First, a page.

These traits can be clearly seen in the games' characters, with Ryo somewhat reckless and headstrong at the start of the game, while Lan Di stays in the background and does not fight unnecessarily.

Finally, Yu Suzuki's love of movies is well known, and he is known to have drawn from many influences when creating Shenmue's story.

For example. in the 1979 movie Rocky 2, the protagonist must practice catching chickens as training to improve his dexterity - something that is incorporated into Shenmue III.
Catching chickens in Rocky 2 (left) and Shenmue 3 (right)
Hence the appearance of a tiger jacket in the same movie may possibly have provided inspiration for Ryo's jacket.
Rocky's jacket in Rocky 2

Final Comment


While there may not be any one definitive answer about the choices and changes made for the jacket patches, some of the factors discussed above may well have contributed to the decisions made.

At the broadest level, Ryo's jacket and patches can be thought of as symbolic of Yokosuka and its juxtaposition of Japanese and Western cultures. A journalist for Japan's Famitsu magazine alluded to that with this comment:
"During play, the game's protagonist Ryo Hazuki wears a leather jacket, although strictly speaking patched leather jackets aren't sold anywhere in town. The reason for that is that it combines two separate cultures: a military-style leather jacket and embroidered patches. By bringing together the embroidered designs normally seen on Yokosuka jackets, with a naval leather jacket, the development team at the time wrapped up the distinctive characteristics of the town of Yokosuka."
Going beyond this and considering some of the imagery also reveals deeper connections to Ryo's journey and the Shenmue story. In particular, the tiger motif invites a parallel to be drawn with Ryo and Lan Di as Tiger and Dragon respectively.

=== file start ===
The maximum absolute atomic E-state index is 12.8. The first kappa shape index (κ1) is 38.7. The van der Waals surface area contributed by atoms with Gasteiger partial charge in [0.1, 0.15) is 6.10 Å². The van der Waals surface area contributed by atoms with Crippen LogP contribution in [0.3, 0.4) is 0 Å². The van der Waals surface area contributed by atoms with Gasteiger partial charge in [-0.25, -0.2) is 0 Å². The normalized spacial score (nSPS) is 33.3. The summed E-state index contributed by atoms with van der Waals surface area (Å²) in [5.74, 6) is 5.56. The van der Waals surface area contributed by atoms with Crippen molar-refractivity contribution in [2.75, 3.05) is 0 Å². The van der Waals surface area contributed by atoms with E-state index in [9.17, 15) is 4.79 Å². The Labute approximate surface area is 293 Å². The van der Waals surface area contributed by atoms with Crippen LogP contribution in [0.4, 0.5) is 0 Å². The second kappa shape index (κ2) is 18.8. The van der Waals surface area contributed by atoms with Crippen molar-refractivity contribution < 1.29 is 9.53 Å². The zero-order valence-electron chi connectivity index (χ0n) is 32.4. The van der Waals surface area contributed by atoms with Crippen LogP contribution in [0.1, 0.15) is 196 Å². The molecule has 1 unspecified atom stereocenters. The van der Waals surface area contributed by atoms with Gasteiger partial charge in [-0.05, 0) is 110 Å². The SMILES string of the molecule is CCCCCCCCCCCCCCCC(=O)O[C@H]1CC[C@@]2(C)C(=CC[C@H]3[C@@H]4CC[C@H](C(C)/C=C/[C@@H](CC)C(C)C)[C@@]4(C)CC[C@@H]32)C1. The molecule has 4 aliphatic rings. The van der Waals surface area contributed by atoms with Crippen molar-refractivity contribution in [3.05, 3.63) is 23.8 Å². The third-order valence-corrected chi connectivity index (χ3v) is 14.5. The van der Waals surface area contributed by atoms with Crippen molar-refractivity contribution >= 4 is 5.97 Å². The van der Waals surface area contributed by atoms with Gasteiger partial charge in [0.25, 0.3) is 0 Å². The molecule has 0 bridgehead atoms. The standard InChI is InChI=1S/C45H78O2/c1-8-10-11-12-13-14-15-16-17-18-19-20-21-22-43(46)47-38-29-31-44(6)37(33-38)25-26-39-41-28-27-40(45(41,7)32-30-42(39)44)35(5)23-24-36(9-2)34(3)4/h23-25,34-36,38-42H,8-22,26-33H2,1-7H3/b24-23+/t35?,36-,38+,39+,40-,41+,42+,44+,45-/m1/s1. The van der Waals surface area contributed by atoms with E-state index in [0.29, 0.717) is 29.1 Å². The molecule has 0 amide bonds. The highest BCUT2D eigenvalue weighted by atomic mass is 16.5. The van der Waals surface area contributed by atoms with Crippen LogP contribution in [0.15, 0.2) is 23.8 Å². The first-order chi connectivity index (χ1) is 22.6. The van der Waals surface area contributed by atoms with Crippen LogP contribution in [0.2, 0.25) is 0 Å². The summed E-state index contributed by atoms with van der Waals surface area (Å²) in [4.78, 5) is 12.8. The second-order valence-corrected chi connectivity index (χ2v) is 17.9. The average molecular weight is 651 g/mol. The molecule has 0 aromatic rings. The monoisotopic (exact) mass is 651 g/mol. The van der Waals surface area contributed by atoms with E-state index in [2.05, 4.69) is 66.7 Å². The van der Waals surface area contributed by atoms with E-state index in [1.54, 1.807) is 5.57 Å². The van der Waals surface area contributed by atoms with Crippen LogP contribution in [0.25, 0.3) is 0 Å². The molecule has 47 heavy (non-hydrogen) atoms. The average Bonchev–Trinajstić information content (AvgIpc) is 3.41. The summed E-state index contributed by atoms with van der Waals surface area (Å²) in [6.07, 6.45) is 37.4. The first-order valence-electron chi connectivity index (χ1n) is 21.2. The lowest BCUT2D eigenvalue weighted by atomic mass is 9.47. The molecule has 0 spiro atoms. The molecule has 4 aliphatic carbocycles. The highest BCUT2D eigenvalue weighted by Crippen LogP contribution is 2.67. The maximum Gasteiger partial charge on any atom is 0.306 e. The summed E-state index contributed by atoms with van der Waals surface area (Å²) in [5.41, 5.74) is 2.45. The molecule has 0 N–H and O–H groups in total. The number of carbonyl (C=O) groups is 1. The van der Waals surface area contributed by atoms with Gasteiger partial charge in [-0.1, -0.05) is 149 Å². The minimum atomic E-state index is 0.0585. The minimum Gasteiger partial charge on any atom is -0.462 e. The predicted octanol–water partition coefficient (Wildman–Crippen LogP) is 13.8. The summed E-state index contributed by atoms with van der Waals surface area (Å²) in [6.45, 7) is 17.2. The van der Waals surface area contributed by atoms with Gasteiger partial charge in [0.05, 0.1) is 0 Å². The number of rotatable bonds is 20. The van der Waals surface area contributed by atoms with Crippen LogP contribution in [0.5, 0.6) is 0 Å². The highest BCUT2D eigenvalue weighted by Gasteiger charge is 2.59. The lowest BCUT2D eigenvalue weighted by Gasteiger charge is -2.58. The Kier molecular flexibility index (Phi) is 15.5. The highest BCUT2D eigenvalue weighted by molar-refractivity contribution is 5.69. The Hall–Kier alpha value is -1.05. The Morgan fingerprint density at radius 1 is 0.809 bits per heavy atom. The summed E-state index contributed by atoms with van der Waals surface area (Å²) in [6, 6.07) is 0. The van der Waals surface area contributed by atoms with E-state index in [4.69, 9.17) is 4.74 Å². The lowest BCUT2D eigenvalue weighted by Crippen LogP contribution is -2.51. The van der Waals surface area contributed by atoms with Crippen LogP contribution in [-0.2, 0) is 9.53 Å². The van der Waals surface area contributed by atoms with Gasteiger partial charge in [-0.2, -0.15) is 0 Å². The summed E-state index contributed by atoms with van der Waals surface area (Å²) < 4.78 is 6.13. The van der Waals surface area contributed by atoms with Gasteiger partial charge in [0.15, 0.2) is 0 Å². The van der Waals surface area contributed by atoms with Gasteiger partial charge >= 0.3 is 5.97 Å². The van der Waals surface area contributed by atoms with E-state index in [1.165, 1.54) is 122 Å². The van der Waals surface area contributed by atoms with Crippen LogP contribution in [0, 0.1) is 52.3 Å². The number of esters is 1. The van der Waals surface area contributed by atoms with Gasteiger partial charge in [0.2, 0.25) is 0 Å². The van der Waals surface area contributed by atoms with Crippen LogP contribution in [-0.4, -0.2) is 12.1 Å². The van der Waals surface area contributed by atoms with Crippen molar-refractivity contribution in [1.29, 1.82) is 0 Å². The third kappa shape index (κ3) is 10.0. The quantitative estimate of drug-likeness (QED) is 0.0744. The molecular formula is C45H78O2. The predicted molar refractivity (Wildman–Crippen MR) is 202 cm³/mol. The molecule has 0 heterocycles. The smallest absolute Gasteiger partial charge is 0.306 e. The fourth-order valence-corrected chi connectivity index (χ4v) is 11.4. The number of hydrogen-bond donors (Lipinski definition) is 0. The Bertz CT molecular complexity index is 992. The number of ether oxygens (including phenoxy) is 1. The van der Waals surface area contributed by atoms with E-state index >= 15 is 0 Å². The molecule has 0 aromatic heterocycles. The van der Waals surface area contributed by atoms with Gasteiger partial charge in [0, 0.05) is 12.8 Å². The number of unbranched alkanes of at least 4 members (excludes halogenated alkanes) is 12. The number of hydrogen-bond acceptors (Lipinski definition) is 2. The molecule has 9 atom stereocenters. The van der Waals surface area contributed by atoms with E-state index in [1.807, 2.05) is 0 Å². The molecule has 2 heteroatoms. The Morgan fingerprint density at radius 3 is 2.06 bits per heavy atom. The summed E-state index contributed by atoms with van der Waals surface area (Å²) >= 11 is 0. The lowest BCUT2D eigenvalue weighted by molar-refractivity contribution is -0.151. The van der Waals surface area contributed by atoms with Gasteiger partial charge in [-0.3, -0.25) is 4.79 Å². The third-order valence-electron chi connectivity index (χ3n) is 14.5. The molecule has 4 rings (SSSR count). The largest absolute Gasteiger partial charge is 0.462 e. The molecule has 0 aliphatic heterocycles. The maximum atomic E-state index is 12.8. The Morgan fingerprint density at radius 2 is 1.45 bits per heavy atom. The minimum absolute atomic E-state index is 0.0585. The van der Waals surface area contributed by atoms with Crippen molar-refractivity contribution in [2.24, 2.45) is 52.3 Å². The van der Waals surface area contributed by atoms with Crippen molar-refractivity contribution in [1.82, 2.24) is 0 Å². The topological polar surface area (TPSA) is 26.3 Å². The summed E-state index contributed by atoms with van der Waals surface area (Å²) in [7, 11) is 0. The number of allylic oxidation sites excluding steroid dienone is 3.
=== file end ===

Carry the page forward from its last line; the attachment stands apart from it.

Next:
The real answer lies with Yu Suzuki and team, and perhaps one day we will gain some more insight directly from the source.

Do you have a theory on the meaning of Ryo's jacket patches? Share in the comments.

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3 comments:

  1. Ryo's Leather Jacket is so beautiful, i have this jacket. Interesting analysis. Switch, you know where i can find VFRPG Chapters Concept Arts in good quality? I love these arts, i only found them in low quality. Your blog is awesome, thanks.

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    1. I've also looked for higher-resolution versions of the chapter illustrations in the past. The only one I've found is of Chapter One in Sega Saturno's article: https://www.segasaturno.com/portal/divagando-con-el-concept-art-de-shenmue-en-la-gdc-2014-vt9363.html

      Link to image: https://www.segasaturno.com/portal/files/images/2/virtua_fighter_rpg_chapter01.jpg